Graham Chapman

A Liar's Autobiography 1

Everybody knows the name Monty Python, but most people can’t name the individual members of the legendary British comedians. For the record they’re John Cleese, Terry Gilliam, Eric Idle, Terry Jones, Michael Palin and Graham Chapman. And yes, I forgot Terry Jones at first, too. Like most comedy troupes formed in 1960s England, Monty Python isn’t as whole as they once were. No, don’t go Googling to see if Terry Jones is still alive. He is. I checked. But Graham Chapman is not. He died twenty three years ago from throat cancer, but audio recordings he made in 1986 meant to be narration for his autobiography have been put to celebratory use in the new, factually loose, humorous but sadness tinged animated film, A Liar’s Autobiography. Three directors, multiple animators and several members of Python came together to create this loving tribute to a very special dead man. (It focuses on his life before he died of course.) Check below for four more images from the new film, and be sure to tune into EPIX on November 2nd for the film’s premiere.



We all love Monty Python (if you don’t, just pretend you know what I’m talking about and keep going). And by that standard, anything with the name in the title must be gloriously brilliant. It’s going to break comedic ground by its ability to comment on the highest level of societal discussion. At the same time, it’s going to be the silliest piece of nonsense you’ve ever found yourself gut-splitting, on the floor, laughing at — while crying, as well. A Liar’s Autobiography: The Untrue Story of Monty Python’s Graham Chapman, however, is not a Monty Python film. It is an act of self-indulgent nostalgia by a group of men who love their colleague. In 1986, three years before his death from cancer, Graham Chapman decided to conduct an experiment by taping an audio book that would serve as a fictional telling of his life. It seems that filmmakers Bill Jones, Jeff Simpson and Ben Timlett got ahold of these tapes and thought it would be a grand idea to rally a few of the Python gang together to fill in some gaps and turn it into this odd animated feature.


Monty Python and the Holy Grail

A lot of thought went into what quotes from Monty Python and the Holy Grail would be used for this intro. In the end, though, it was decided that you all probably know this film by heart, anyway. If you don’t, what are you doing right now? Get to memorizing. When you’re done, though, be sure to come back for this special, little treat we have in store for you on this week’s Commentary Commentary. Monty Python and the Holy Grail had not one, but two directors to it, Terry Gilliam and Terry Jones. The rest of Monty Python did their own commentary track, but it’s separate. Something about a death threat or something. Anyway, this week we’re listening to Gilliam and Jones, the directing team behind this comedy classic, some would even consider it among the greatest comedies of all time. What could they possibly have to say that this film doesn’t say already? Let’s find out. We may even find out what the airspeed velocity of an unladen swallow is, but I’m not holding my breath. Right. Off you go.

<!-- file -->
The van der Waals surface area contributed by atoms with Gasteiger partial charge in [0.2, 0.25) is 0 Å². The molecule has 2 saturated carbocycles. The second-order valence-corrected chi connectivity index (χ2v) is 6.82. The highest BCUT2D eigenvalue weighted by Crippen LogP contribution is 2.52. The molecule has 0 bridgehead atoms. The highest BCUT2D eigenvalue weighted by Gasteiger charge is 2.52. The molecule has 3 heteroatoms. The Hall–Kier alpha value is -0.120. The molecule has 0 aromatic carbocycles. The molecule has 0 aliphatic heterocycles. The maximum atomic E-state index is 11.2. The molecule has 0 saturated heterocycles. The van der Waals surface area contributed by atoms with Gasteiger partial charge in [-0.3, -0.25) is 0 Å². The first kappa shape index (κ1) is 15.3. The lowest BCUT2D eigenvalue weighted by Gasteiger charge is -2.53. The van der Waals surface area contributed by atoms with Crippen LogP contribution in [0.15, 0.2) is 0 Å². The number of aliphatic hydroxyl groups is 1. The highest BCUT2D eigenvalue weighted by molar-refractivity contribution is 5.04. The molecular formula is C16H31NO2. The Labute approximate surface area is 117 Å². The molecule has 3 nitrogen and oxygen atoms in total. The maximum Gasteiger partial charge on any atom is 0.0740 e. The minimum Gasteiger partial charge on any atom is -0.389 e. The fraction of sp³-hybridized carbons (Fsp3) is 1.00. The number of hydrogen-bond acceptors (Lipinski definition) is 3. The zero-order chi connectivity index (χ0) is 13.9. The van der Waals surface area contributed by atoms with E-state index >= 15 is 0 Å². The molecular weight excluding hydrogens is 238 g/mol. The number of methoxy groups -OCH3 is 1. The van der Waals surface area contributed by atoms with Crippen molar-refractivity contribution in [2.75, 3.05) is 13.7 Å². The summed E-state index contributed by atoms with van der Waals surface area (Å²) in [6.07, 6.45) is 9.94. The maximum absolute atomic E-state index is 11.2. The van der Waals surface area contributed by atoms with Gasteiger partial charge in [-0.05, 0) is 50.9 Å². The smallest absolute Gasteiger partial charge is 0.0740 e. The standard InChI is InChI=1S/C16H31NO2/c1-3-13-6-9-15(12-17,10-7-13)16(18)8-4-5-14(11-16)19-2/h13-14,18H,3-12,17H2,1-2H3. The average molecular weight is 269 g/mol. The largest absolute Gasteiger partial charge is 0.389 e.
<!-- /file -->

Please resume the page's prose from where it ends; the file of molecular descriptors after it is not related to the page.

What is Movie News After Dark? It’s a powerful nightly look at the highs and lows of the seedy underbelly of the film industry. Usually stuff that involves references to Michael Bay, videos starring plastic figurines and swooning over Monty Python. All of these things are represented in tonight’s very special entry… Believe. That’s what the audiences at the Los Angeles Film Festival did this weekend, as they elected Attack the Block as their Audience Award Winner. The aliens v. hoodlums flick continues to gain steam, even outside the more comfortable genre audiences it’s faced thus far. Winning at SXSW, where the fan base is there in force, is one thing. Winning at LAFF is another big step toward finding mainstream success.


Monty Python Reunite

It’s been decades since the Pythons have been on the screen together, and even getting them all into the same room for an event has been a Herculean feat, but the group may come back together for Absolutely Anything – a movie written and directed by their very own Mr. Creosote, Terry Jones. John Oliver, comedian and writer for The Daily Show, is on tap to star in the film that sounds like the typical lunacy and lucidity of Jones. Apparently it features, “aliens, a goofy Brit, a talking dog and buckets of silliness.” It’s safe to assume that “buckets of silliness” is code for the buckets that contain Graham Chapman’s ashes.



It seems fitting that I was just spending the afternoon the other day watching several hours of behind the scenes features on my Blu-ray copy of Monty Python’s Life of Brian, as news from the Python camp today is that the gang is getting back together to celebrate their 40th Anniversary later this year.

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published: 02.01.2015
published: 01.31.2015
published: 01.30.2015
published: 01.30.2015

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